Dualchi is a small village of Sardinia that count about 600 souls, situated in the historical region of Marghine, not far from Macomer. Along the way to reach it, the stops are necessary, for the surrounding area is rich in archaeological testimonies and numerous villages that would be a pity to miss. In this case, we crossed quickly Birori, and then went in search of his dolmen, and an impressive Nuraghe drew us from afar, owing to brambles and weeds, though, we could not reach it.
The passage to Dualchi happened very quickly, but still, the abridged time was enough to enjoy numerous corners and details that enchanted me. The warm April afternoon was fading slowly. Some children on the street were cycling, running and cutting in in front of each other. Then, some elderly people started off the evening out of their doorstep with a slow walk, or to enjoy a little bit of sunshine. Dualchi, in a sense, surprised me. The carefulness with which it protects and enhances its identity within the village, surprised me. On the side of the main square there is a widening in which the villagers were certainly used to lay in supplies of water. There is still a fully functional, wide fountain. All in Dualchi has something of the past, but it is a cherished past and is delighted of present time. There are many Murales that color the facades of the houses or simple walls… Mostly, what is portrayed are the villagers in the moments of daily life, in the “usual pose” where they were or are accustomed to live the urban areas.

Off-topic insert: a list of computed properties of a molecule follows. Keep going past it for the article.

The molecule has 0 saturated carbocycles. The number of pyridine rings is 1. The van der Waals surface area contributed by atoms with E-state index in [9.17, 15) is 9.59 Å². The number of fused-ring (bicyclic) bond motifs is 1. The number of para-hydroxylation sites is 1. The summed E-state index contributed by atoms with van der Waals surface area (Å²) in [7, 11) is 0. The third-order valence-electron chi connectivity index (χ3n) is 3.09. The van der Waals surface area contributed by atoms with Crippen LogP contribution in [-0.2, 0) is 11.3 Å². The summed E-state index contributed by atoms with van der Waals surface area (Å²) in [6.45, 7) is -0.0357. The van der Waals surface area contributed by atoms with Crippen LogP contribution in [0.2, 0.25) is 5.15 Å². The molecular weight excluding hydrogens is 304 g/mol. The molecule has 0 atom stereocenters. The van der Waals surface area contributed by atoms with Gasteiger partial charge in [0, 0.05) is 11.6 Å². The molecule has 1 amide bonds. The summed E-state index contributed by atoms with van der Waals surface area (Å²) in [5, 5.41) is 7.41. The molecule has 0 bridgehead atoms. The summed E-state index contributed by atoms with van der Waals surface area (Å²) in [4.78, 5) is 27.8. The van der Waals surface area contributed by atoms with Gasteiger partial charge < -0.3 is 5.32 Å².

They stand there, beautiful and expressive, painting the village historical memory, in a sort of “perennial being”, imbued with immortality… Thus, it happens, even for the swift passer-by, to meet many residents of Dualchi, receiving welcoming smiles, curious and friendly gazes… Among the many there is a Murales that stands out. It portrays some African women working the prickly pears. They tell me that the Pro Loco of Dualchi left for Eritrea for an exchange on knowledge of the processing of this delicious fruit. This experience, now, lay there in the middle of the village, as a living reminder for the community of Dualchi.
In the same historical heart of the village, the small, ancient and beautiful church of Sant’Antonio and its opposite square, transmitted me a lively feel of that “hallow the feasts”. Continuing through the maze of narrow streets, it is absolutely essential to pay attention to the details: the risk, in fact, is missing out architectural beauties of Spanish period.
So, it makes one wonder how those buildings of Dualchi originally could have been… How much and what life has been consumed through its streets… This, was my thought while saying goodbye to Dualchi, with a last quick look to the wonders of his Murales…